Japanese Tea with Best Japanese Blog

Japanese Tea with Best Japanese Blog

We were recently asked by Babur from Best-Japanese Lifestyle & Culture Blog to write a guest post about Japanese teas for beginners. The post includes a brief look at 13 Japanese teas as well as health benefits and brewing techniques. 

Click here view the full article on their website!


    We were thrilled to be given the chance to collaborate with such a fantastic Japan centric online magazine and have been inspired to look a little deeper into Japanese Teas and tea terms here on our own blog. 

We hope you find our long long list below helpful, make sure to go all the way to the end for some useful terms to help on your Japanese tea Journey! 



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Sencha is the most common green tea produced in Japan. The leaves are steamed quickly after harvest to prevent oxidation then rolled into a needle shape and dried. Sencha is usually thought of as unshaded and as a result low in umami flavours. Some tea farms do however shade the tea plants for a few days before harvesting the sencha to start to develop the amino acids and umami flavours. 

Shop Green Tea


Shaded for just over a week, Kabusecha is between sencha and gyokuro in terms of umami flavour profiles. The processing is generally the same as sencha. 

Shop 2023 Kabusecha


Gyokuro is a high grade green tea that is usually shaded for around 20 days. The production method is similar to that of sencha but the additional shading time gives a high level of L-theanine, umami flavours to the resulting tea. Gyokuro should be brewed at much cooler temperatures to bring out the natural sweetness.

  • Matcha

    Matcha is made from tencha tea leaves that have been shaded for at least three weeks before harvesting. The cultivation is similar to that of gyokuro but the leaves are not rolled. They are simply steamed, dried, sorted and then cut before they can be ground by stone mills to create a super fine green tea powder that can be whisked in a tea bowl, chawan, with water using a bamboo whisk, chasen.

  • Tencha

    Tencha are the leaves used to create matcha tea. These leaves have a flaked appearance as they have gone through very little processing before drying. The leaves are shaded during cultivation for at least three weeks meaning they have a large amount of the amino acid L-theanine which gives us a strong umami flavour. Tencha tea leaves are traditionally stone ground to create matcha powder but they can also be brewed as we would others loose leaf teas producing a bright green liquor.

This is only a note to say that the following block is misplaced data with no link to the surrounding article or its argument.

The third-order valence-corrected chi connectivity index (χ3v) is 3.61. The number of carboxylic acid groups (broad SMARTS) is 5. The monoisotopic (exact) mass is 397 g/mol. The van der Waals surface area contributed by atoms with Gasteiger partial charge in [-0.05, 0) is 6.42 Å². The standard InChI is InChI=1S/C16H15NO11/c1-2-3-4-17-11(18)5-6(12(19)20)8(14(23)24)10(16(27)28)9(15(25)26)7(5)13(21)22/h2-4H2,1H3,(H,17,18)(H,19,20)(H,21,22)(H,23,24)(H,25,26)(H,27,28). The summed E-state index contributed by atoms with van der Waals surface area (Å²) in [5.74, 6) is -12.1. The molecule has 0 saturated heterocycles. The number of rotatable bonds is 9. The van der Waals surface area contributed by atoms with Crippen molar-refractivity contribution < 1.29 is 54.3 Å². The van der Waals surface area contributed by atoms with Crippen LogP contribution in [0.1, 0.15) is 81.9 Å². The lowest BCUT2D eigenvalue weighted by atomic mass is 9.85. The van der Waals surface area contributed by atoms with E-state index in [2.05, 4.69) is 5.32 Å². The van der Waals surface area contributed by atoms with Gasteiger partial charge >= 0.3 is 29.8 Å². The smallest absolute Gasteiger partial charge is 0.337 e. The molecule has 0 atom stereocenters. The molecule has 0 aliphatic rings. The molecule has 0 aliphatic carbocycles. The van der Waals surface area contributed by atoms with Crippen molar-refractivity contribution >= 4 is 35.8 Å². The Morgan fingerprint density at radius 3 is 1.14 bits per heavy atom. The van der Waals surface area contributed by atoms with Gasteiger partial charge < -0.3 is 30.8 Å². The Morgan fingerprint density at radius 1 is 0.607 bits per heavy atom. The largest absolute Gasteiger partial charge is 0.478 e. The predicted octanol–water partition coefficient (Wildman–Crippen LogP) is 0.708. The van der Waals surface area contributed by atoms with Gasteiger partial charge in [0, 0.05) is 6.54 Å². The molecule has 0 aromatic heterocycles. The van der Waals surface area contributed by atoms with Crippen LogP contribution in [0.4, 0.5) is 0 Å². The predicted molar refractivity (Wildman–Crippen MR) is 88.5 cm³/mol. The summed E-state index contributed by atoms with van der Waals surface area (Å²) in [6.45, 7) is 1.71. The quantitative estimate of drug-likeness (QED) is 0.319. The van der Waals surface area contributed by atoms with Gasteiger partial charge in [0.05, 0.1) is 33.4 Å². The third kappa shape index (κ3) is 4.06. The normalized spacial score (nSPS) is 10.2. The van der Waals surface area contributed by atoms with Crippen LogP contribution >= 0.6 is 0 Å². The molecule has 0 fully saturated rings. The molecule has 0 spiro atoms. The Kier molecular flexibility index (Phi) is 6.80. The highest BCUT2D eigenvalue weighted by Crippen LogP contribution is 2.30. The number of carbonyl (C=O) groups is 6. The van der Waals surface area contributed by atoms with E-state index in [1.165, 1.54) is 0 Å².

Shicha, also often known as Ichibancha in Japan, is the first spring tea picked at the begging of the harvesting year in May. Shin means “new” Ichiban means “first”. This tea is celebrated as it is the freshest new tea produced in the spring months. Although this usually refers to sencha tea any tea harvested at the beginning of spring can be considered shincha.

  • Genmaicha

    This tea is made by mixing tea leaves with toasted rice. Genmaicha is often made with bancha but can also be made with high grade sencha or hojciha. Genmaicha has a beautiful deep roasted flavour that comes from the rice. It works deliciously when paired with food. 

  • Kamairicha

    Kamairicha is pan fired or pot roasted tea. This variety of tea is very popular in Kyushu and the processing has been influenced by techniques learned in China. Kamairicha green tea has more of cooked vegetal flavour with a more yellow tea liquor. This is because the oxidation process is stopped by the heat of the pan rather than being steamed. Tea farmers produce green, Hojicha and black varieties of kamairicha. 

  • Tamaryokucha

    Tamaryokucha is a type of green tea that had been rolled in a circular motion rather than into needles like sencha. Cultivated and processed in in a similar way to sencha but instead of rolling into needles the tea leaves are rolled on a machine into curls. This process is popular in Kyushu where they also make Kamairicha. Tamaryokucha can be brewed over many infusions as the rolled leaves take a while to fully open up and infuse the with water. 

  • Konacha

    Konacha is powdered tea but it has not been processed like matcha. This type of tea is the “dust” and smallest particles of tea that are left after processing. Often used in tea bags or as powdered green tea, it infuses very quickly and is usually quite astringent.  

  • Mecha

    Mecha is made from the softest, small leaf tips or buds. It has a deep green colour and is usually made from shaded tea plants meaning it is rich in umami flavour.  


Although it looks like a dark tea, Hojicha is in fact roasted green tea. The tea is often made with bancha but can also be made with higher grade leaves. The roasting process removes most of the caffeine in the tea making it ideal for children, before bed or for anyone with a sensitivity to caffeine. Hojicha flavours and tea colour can vary greatly depending on the time and types of leaves that have been roasted.

Shop Hojicha
  • Bancha

    Bancha means “ordinary tea “ and it is seen as a tea for everyday consumption. It is harvested later in the year and is made from the tea leaves that have grown to a much larger size. This means that they are thicker and take longer to release their flavour. Depending on where you are in Japan bancha can also often be used as a term for Hojicha but these leaves are not always roasted. 

  • Kyobancha

    Tea produced in Kyoto that is not rolled. The leaves are very large and remain in tact after drying. This tea is roasted and usually quite smokey in flavour and is almost totally caffeine free.

  • Wakocha